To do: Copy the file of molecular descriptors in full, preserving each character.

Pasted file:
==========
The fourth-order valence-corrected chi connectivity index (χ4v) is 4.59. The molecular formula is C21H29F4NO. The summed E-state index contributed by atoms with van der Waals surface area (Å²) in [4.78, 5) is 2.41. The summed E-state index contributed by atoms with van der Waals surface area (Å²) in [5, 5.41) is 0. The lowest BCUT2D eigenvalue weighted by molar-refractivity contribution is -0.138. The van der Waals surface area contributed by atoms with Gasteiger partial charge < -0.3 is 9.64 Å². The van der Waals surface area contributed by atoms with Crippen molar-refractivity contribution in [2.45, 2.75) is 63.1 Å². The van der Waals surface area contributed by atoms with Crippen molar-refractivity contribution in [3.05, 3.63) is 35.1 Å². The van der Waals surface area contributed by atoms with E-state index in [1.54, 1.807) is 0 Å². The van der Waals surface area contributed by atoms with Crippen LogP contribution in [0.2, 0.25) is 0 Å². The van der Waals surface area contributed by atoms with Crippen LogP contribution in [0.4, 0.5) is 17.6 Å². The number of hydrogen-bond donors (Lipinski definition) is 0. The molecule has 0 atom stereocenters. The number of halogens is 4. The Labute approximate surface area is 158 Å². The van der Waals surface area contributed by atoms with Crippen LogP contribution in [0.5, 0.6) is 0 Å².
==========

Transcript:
The fourth-order valence-corrected chi connectivity index (χ4v) is 4.59. The molecular formula is C21H29F4NO. The summed E-state index contributed by atoms with van der Waals surface area (Å²) in [4.78, 5) is 2.41. The summed E-state index contributed by atoms with van der Waals surface area (Å²) in [5, 5.41) is 0. The lowest BCUT2D eigenvalue weighted by molar-refractivity contribution is -0.138. The van der Waals surface area contributed by atoms with Gasteiger partial charge < -0.3 is 9.64 Å². The van der Waals surface area contributed by atoms with Crippen molar-refractivity contribution in [2.45, 2.75) is 63.1 Å². The van der Waals surface area contributed by atoms with Crippen molar-refractivity contribution in [3.05, 3.63) is 35.1 Å². The van der Waals surface area contributed by atoms with E-state index in [1.54, 1.807) is 0 Å². The van der Waals surface area contributed by atoms with Crippen LogP contribution in [0.2, 0.25) is 0 Å². The van der Waals surface area contributed by atoms with Crippen LogP contribution in [0.4, 0.5) is 17.6 Å². The number of hydrogen-bond donors (Lipinski definition) is 0. The molecule has 0 atom stereocenters. The number of halogens is 4. The Labute approximate surface area is 158 Å². The van der Waals surface area contributed by atoms with Crippen LogP contribution in [0.5, 0.6) is 0 Å².